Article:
Within the scientific community, it remains unclear how human-generated “bio-aerosols” affect airborne virus transmission and how HVAC systems should be optimally designed and operated to reduce the risk of transmission.  To assist in getting some answers, the Government of Canada is funding a study led by Dr. Lexuan Zhong, in the Department of Mechanical Engineering at the University of Alberta.  The research program “brings together experts in Engineering and Medical Sciences to develop Non-Pharmaceutical Interventions (NPI) related to mechanical ventilation systems in buildings.”  According to the research team,

These settings have high concentrations of humans in enclosed spaces where the spread of airborne infections can have rapid, extensive, and detrimental consequences in terms of morbidity, mortality, and ultimately productivity and costs.

This research program targets a key mechanism of COVID-19 transmission, that is, transport of the virus through heating, ventilation, and air conditioning (HVAC) systems with subsequent inhalation by other people.

The University of Alberta research initiative will include:

  1. A thorough review of building science literature related to airborne virus transmission;
  2. A policy directive for governing organizations who inform owners and operators of ventilation systems and building code bodies;
  3. An inventory and assessment of over 100 buildings with diverse ventilation systems; and
  4. An inventory and assessment procedure and protocol for other buildings.

The findings could provide some helpful guidance to the development of “evidence-based guidance and policy recommendations to inform the design/re-design of buildings.” This work has the potential for widespread impacts in terms of establishing policies and procedures that can be applied locally, nationally, and internationally.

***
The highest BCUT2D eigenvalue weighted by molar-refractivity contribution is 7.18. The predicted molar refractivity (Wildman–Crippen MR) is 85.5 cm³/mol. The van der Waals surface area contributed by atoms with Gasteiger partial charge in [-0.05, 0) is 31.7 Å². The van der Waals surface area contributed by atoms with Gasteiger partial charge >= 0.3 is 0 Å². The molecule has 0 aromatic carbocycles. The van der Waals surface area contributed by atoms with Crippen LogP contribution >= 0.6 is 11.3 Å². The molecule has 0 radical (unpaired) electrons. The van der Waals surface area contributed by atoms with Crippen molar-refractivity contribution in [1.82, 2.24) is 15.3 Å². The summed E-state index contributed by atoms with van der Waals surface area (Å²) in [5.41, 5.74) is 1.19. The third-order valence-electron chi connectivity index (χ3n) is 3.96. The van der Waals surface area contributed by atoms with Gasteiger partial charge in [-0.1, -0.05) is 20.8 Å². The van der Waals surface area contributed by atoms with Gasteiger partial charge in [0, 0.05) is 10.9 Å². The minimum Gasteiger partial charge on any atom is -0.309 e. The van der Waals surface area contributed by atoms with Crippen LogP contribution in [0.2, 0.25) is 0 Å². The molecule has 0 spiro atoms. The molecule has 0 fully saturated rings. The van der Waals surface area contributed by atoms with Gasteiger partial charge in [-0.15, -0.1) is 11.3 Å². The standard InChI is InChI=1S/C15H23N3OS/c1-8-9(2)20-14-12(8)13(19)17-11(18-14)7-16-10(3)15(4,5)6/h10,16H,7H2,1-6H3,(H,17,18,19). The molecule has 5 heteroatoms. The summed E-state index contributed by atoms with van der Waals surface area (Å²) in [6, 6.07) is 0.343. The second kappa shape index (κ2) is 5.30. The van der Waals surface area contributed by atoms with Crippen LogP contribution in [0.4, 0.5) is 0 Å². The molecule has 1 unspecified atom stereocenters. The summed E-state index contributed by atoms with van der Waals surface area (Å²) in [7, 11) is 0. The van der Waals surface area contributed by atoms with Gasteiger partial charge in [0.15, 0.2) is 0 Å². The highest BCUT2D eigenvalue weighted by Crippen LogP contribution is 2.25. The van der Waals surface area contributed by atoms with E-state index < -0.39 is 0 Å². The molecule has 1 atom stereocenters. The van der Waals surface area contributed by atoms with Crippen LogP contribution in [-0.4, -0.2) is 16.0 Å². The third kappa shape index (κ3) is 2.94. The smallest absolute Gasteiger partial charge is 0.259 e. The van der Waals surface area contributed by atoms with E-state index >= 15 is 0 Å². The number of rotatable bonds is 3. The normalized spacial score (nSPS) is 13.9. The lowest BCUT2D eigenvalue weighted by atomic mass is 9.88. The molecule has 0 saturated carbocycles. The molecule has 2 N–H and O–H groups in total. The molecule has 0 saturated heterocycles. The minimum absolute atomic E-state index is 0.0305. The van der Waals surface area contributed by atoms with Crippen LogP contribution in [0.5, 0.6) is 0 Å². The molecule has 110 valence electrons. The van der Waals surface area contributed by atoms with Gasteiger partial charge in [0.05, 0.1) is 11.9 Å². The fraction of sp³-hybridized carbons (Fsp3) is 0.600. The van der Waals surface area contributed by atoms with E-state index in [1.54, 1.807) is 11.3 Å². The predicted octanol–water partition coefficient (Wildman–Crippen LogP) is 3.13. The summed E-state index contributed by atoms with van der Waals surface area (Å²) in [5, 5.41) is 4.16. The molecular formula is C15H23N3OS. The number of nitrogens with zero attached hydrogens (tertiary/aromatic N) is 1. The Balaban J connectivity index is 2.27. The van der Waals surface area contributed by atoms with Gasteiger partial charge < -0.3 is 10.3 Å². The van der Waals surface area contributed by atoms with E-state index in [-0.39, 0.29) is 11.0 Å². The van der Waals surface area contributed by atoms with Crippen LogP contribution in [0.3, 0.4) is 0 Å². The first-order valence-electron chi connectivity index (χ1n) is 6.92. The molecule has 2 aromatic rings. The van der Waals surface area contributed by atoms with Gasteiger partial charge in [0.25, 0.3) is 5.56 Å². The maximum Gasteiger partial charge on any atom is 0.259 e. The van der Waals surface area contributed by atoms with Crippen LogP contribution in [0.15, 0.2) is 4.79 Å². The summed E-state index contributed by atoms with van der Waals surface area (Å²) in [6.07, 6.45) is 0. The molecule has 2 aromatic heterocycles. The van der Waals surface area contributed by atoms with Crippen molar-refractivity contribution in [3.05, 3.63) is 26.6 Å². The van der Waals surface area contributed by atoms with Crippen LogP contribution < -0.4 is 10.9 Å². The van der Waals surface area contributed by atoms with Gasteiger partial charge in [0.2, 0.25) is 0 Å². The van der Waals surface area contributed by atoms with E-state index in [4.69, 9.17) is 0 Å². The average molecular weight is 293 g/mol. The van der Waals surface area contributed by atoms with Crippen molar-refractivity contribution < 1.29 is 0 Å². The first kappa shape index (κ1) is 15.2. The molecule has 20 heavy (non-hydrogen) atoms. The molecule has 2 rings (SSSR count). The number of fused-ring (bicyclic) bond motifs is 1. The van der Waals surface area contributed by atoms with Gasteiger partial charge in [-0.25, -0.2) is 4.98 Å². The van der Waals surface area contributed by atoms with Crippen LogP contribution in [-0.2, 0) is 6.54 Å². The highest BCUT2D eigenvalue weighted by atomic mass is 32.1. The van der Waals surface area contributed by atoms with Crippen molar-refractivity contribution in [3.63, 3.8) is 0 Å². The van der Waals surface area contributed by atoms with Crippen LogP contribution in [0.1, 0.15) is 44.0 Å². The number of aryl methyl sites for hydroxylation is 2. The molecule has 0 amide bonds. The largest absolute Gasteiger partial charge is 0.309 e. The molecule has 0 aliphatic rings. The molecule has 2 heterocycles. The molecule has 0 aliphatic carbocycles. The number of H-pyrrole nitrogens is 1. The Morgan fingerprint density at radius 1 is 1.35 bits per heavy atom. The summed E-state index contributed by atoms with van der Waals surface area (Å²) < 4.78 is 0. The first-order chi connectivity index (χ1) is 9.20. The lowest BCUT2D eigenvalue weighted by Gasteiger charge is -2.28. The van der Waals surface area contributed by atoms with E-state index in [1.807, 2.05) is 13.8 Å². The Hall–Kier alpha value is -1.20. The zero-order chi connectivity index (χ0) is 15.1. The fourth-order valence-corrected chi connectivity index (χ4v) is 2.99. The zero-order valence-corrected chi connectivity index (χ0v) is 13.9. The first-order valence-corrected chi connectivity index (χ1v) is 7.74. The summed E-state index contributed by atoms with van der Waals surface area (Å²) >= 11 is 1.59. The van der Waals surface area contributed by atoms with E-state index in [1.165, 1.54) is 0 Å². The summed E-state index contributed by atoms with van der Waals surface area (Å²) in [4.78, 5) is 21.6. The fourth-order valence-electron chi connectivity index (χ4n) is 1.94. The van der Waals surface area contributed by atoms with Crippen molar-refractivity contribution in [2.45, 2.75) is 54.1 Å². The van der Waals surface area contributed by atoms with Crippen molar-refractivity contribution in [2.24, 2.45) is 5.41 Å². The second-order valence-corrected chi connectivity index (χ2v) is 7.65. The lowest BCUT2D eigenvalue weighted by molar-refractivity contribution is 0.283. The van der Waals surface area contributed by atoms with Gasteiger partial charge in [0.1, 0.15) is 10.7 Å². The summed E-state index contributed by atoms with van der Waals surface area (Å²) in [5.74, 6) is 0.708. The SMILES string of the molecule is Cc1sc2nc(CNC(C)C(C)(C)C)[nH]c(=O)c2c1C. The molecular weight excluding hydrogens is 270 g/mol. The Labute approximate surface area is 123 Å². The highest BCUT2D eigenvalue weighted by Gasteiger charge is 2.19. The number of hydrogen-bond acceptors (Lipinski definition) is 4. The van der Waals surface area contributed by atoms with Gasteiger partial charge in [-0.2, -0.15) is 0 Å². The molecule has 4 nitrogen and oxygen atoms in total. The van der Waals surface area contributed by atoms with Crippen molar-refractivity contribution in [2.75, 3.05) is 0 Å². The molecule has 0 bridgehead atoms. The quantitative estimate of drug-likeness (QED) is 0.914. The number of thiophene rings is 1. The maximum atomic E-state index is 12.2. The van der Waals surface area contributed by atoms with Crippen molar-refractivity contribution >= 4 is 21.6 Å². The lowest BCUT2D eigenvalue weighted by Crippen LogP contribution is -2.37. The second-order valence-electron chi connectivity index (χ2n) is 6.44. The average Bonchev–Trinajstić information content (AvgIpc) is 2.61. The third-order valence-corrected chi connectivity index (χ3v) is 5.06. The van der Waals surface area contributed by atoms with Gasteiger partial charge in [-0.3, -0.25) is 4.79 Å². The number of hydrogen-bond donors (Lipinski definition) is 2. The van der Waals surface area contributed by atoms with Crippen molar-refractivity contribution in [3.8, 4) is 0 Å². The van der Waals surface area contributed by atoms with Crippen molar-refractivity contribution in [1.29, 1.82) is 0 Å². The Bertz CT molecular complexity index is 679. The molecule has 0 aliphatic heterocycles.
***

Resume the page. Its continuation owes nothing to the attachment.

Meanwhile, it was announced Wednesday that Public Health Ontario has asked the Canadian Agency for Drugs and Technologies in Health (CADTH) to assess whether air conditioning can further the transmission of the virus.  But CADTH spokespersons are saying the organization cannot commit to providing answers on this question as it appears to fall outside their scope of responsibility.  The independent agency has responsibility for reviewing the cost-effectiveness of prescription drugs and medical devices for provinces, to aid decisions about what products to make part of their publicly funded health-care systems.  According to CADTH’s Janis Bogart, Ontario’s request falls outside the agency’s normal scope of work, and it’s possible that it will only be able to provide the province with a literature review on the topic.

HRAI is following all of these developments carefully and is maintaining regular contact with ASHRAE and government health authorities.  HRAI is meeting with senior staff at Health Canada to ensure that the industry is properly consulted in the development of guidelines for the use and maintenance of HVAC systems.

HRAI is also in the process of developing a training program for contractors to create awareness about the potential role of HVAC technologies (ventilation, filtration, humidification, air cleaning) in potentially managing exposure to the virus, as well as the proper protocols for working safely and protecting customers.

For more information, contact Martin Luymes at 416-453-5899 or email mluymes@hrai.ca.